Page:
ALBANY – Yanna Liang is passionate about sustainability and the environment — in fact, that has been the driving force of not only her research but her life’s work.
Liang is chair of the Department of Environmental and Sustainable Engineering at the University at Albany, where she is also a professor, and she is also the founder and chief executive officer of Regenerative Solutions Inc., an offshoot of UAlbany established in 2021.
Environmental engineering is different from other engineering sciences, such as chemical and mechanical, as it encompasses broad topics like chemistry, biology, ecology and math to create solutions for things such as wastewater treatment, waste management and ecological issues like global warming and acid rain.
Liang says she is proud of what she has accomplished so far — the UAlbany department she chairs is “the No. 1 program in the United States that has both ‘Environmental’ and ‘Sustainable’ in its name.” But she didn’t always know she wanted to go into environmental engineering.
AN ENVIRONMENTAL EDUCATION
When she was a high school student in China, Liang said, she didn’t know a great deal about environmental science.
“It was very new in the 1990s in China,” she said. “But after talking to some teachers about what it was and what it involved, it seemed like a good fit for me.”
Liang attended Sozhou University of Science and Technology in China and graduated with a bachelor’s degree in environmental science in 1992. She worked for the next eight years for the Chinese Environmental Agency. It was, she said, a comfortable, well-paying job. But something was missing.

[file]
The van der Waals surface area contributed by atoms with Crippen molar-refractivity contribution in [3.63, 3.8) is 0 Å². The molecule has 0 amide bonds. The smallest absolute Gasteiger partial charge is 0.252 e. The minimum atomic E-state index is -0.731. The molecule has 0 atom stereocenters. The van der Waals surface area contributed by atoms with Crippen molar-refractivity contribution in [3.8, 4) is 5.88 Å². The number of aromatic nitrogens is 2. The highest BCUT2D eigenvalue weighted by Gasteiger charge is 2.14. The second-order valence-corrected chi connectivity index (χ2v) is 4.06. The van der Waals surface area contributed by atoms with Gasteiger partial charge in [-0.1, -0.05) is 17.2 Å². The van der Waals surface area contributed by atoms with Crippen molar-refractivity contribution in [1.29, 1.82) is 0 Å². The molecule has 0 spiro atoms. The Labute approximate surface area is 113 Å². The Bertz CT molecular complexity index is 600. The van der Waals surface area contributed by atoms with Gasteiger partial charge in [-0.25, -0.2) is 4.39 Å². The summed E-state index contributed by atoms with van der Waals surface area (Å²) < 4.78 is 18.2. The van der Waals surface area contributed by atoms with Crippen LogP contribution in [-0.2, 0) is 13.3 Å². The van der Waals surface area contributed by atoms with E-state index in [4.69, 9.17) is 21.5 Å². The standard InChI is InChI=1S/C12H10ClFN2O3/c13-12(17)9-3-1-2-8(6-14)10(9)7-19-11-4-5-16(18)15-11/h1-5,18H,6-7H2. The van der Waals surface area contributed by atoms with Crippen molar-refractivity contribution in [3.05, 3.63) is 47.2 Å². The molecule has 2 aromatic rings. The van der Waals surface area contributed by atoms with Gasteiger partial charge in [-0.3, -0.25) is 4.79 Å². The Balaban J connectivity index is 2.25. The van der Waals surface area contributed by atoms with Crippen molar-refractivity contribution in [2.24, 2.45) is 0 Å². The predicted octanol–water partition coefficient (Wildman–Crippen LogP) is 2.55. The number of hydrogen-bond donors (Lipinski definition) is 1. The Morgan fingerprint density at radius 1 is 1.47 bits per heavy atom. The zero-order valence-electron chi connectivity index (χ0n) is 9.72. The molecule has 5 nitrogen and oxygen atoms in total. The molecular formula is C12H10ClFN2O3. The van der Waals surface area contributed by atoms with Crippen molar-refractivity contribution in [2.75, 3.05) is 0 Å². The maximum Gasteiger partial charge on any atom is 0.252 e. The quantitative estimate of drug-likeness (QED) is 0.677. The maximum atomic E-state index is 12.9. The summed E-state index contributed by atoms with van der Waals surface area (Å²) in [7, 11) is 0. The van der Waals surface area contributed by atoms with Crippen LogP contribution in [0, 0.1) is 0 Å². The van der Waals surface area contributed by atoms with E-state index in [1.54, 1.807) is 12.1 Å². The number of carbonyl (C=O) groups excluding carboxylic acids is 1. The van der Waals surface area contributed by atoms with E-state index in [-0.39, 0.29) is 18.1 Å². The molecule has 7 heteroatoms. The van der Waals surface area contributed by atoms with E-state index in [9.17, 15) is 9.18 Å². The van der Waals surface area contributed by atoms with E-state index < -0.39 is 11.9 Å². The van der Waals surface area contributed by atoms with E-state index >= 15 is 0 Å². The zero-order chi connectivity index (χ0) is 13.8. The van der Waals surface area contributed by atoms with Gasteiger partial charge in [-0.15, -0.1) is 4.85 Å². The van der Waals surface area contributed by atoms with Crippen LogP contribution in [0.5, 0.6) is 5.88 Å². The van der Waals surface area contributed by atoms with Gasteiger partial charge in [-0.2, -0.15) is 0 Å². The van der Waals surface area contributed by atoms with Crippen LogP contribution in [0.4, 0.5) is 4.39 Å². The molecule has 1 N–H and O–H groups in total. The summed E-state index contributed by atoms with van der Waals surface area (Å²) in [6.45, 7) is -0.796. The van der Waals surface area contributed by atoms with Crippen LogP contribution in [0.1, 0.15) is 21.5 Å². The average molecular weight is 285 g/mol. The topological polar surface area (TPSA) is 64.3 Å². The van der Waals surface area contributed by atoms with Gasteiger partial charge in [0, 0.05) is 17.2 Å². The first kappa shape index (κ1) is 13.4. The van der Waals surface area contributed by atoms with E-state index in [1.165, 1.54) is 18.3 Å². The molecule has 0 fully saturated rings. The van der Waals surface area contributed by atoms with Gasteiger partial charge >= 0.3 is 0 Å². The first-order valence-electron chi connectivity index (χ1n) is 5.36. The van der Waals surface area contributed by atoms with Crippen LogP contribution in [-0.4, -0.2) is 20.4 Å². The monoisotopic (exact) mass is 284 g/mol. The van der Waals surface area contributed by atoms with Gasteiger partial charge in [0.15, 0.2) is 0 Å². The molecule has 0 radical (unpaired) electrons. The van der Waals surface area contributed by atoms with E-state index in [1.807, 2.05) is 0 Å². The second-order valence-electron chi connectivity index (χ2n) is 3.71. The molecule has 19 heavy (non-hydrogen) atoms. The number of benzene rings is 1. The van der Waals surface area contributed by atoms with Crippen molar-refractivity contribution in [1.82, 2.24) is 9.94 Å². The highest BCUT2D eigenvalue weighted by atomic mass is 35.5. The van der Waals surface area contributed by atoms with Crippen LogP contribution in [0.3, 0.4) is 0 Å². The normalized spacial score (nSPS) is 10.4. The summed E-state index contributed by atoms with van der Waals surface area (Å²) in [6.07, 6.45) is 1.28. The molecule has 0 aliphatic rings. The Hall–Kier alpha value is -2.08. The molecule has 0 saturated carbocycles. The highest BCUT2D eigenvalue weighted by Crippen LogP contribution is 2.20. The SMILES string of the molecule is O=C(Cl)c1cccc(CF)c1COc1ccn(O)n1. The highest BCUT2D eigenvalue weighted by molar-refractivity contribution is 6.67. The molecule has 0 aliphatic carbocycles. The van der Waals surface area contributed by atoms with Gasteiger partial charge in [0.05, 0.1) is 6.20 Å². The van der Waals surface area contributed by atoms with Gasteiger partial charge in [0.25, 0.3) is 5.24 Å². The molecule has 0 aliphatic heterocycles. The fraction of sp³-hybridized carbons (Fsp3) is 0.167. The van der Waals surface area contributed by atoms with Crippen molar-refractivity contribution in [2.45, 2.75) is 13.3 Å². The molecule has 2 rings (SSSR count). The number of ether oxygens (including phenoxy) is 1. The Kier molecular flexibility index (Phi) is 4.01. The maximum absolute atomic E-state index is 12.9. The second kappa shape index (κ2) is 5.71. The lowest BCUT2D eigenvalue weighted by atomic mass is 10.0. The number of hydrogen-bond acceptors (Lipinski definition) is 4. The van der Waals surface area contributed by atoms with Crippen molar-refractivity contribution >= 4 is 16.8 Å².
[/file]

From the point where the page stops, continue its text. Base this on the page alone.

“I was not happy. I was not challenged. I needed to go back to school,” she said.
Liang ended up at Utah State University and earned her master’s in 2003 and her Ph.D. in 2006, both in environmental engineering. She started her academic and teaching career in 2007 at Southern Illinois University Carbondale (SIUC).
Additionally, she is a registered professional engineer, a board-certified environmental engineer and has won various awards from organizations such as the American Society of Civil Engineers, the American Water Resources Association and the Air & Waste Management Association.
In 2017, when the University at Albany began looking for a chair for a brand-new environmental sciences department, they recruited Liang to create the department from scratch — and to teach environmental engineering in a unique way.
“Traditional environmental science teaches students how to be responsive to urgency of certain issues,” Liang explained. “I wanted to teach sustainability to students — a mindset to do this in a way that takes a sustainable and green approach, which is different from a traditional program.
“If you look at the history of environmental science, it has always been reactive,” Liang said, using the example of dichlorodiphenyltrichloroethane — better known as DDT pesticides. “In the 1940s the use of DDT was widespread. Then it was found out that chemicals can cause environmental and health issues — and Rachel Carson wrote ‘Silent Spring’ and revealed it to the world. The use of DDT was terminated soon after.
“My point is that it has always been reactive — there is a fire and we put out the fire. We are trying to be proactive, and we have to remediate and undo damage that was done,” she continued. “I wanted to create an idea lab to solve issues — organic waste conversion and working on problems to find the best solution that is both environmentally sustainable and economically viable.”
ENTER REGENERATIVE SOLUTIONS
When Regenerative Solutions Inc. (known more commonly as simply Regen) was launched in 2021, Liang began working alongside Tao Jiang, chief technology officer, and Mark Sperry, commercialization adviser. According to the corporation’s website, Regen “offers a variety of green technologies that sustain the planet for the next generation.”